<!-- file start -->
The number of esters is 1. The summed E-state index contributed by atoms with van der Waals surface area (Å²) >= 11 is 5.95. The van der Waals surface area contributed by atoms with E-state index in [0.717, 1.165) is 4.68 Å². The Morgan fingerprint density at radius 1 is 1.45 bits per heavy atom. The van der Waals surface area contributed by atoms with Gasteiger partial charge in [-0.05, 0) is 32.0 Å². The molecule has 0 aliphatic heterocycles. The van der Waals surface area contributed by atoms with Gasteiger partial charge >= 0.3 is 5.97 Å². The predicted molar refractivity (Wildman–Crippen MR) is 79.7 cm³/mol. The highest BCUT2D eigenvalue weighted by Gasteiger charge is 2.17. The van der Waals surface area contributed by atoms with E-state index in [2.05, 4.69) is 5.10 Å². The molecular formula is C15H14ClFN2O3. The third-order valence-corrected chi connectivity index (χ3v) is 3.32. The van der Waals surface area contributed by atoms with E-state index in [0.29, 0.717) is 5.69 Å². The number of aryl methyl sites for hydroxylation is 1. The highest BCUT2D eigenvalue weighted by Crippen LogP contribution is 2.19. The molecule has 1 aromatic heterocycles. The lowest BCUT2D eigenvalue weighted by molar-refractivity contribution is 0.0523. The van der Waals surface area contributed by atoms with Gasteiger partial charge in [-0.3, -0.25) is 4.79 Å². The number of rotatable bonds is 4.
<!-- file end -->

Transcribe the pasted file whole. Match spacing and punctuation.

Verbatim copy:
The number of esters is 1. The summed E-state index contributed by atoms with van der Waals surface area (Å²) >= 11 is 5.95. The van der Waals surface area contributed by atoms with E-state index in [0.717, 1.165) is 4.68 Å². The Morgan fingerprint density at radius 1 is 1.45 bits per heavy atom. The van der Waals surface area contributed by atoms with Gasteiger partial charge in [-0.05, 0) is 32.0 Å². The molecule has 0 aliphatic heterocycles. The van der Waals surface area contributed by atoms with Gasteiger partial charge >= 0.3 is 5.97 Å². The predicted molar refractivity (Wildman–Crippen MR) is 79.7 cm³/mol. The highest BCUT2D eigenvalue weighted by Gasteiger charge is 2.17. The van der Waals surface area contributed by atoms with E-state index in [2.05, 4.69) is 5.10 Å². The molecular formula is C15H14ClFN2O3. The third-order valence-corrected chi connectivity index (χ3v) is 3.32. The van der Waals surface area contributed by atoms with E-state index in [0.29, 0.717) is 5.69 Å². The number of aryl methyl sites for hydroxylation is 1. The highest BCUT2D eigenvalue weighted by Crippen LogP contribution is 2.19. The molecule has 1 aromatic heterocycles. The lowest BCUT2D eigenvalue weighted by molar-refractivity contribution is 0.0523. The van der Waals surface area contributed by atoms with Gasteiger partial charge in [-0.3, -0.25) is 4.79 Å². The number of rotatable bonds is 4.